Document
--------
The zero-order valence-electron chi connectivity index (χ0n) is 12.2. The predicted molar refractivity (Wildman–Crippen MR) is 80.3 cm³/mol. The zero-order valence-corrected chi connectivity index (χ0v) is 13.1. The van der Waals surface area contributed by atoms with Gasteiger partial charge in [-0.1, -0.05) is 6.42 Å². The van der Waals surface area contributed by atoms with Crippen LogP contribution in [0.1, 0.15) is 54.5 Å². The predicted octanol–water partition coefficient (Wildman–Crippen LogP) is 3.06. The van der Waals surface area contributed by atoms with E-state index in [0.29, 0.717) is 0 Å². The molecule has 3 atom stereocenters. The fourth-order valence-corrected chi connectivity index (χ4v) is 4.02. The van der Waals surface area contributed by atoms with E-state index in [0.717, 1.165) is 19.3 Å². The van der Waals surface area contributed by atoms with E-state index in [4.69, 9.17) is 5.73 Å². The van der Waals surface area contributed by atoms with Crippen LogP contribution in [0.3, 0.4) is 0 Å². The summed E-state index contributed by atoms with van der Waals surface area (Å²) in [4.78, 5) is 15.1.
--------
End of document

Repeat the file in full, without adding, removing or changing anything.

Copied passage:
The zero-order valence-electron chi connectivity index (χ0n) is 12.2. The predicted molar refractivity (Wildman–Crippen MR) is 80.3 cm³/mol. The zero-order valence-corrected chi connectivity index (χ0v) is 13.1. The van der Waals surface area contributed by atoms with Gasteiger partial charge in [-0.1, -0.05) is 6.42 Å². The van der Waals surface area contributed by atoms with Crippen LogP contribution in [0.1, 0.15) is 54.5 Å². The predicted octanol–water partition coefficient (Wildman–Crippen LogP) is 3.06. The van der Waals surface area contributed by atoms with E-state index in [0.29, 0.717) is 0 Å². The molecule has 3 atom stereocenters. The fourth-order valence-corrected chi connectivity index (χ4v) is 4.02. The van der Waals surface area contributed by atoms with E-state index in [0.717, 1.165) is 19.3 Å². The van der Waals surface area contributed by atoms with E-state index in [4.69, 9.17) is 5.73 Å². The van der Waals surface area contributed by atoms with Crippen LogP contribution in [0.3, 0.4) is 0 Å². The summed E-state index contributed by atoms with van der Waals surface area (Å²) in [4.78, 5) is 15.1.